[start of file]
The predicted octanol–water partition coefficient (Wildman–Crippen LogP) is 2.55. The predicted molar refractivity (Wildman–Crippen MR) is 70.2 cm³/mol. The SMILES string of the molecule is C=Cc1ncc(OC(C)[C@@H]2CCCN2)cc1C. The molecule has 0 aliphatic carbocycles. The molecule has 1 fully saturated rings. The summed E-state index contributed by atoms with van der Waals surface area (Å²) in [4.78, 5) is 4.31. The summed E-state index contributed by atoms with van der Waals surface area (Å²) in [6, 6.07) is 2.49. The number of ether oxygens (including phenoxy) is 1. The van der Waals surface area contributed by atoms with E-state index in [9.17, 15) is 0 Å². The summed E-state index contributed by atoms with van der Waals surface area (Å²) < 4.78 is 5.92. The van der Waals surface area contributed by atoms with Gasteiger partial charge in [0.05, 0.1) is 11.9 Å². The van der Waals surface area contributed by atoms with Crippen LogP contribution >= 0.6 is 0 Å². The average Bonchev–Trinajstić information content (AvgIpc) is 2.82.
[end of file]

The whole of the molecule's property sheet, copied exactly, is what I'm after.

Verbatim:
The predicted octanol–water partition coefficient (Wildman–Crippen LogP) is 2.55. The predicted molar refractivity (Wildman–Crippen MR) is 70.2 cm³/mol. The SMILES string of the molecule is C=Cc1ncc(OC(C)[C@@H]2CCCN2)cc1C. The molecule has 0 aliphatic carbocycles. The molecule has 1 fully saturated rings. The summed E-state index contributed by atoms with van der Waals surface area (Å²) in [4.78, 5) is 4.31. The summed E-state index contributed by atoms with van der Waals surface area (Å²) in [6, 6.07) is 2.49. The number of ether oxygens (including phenoxy) is 1. The van der Waals surface area contributed by atoms with E-state index in [9.17, 15) is 0 Å². The summed E-state index contributed by atoms with van der Waals surface area (Å²) < 4.78 is 5.92. The van der Waals surface area contributed by atoms with Gasteiger partial charge in [0.05, 0.1) is 11.9 Å². The van der Waals surface area contributed by atoms with Crippen LogP contribution >= 0.6 is 0 Å². The average Bonchev–Trinajstić information content (AvgIpc) is 2.82.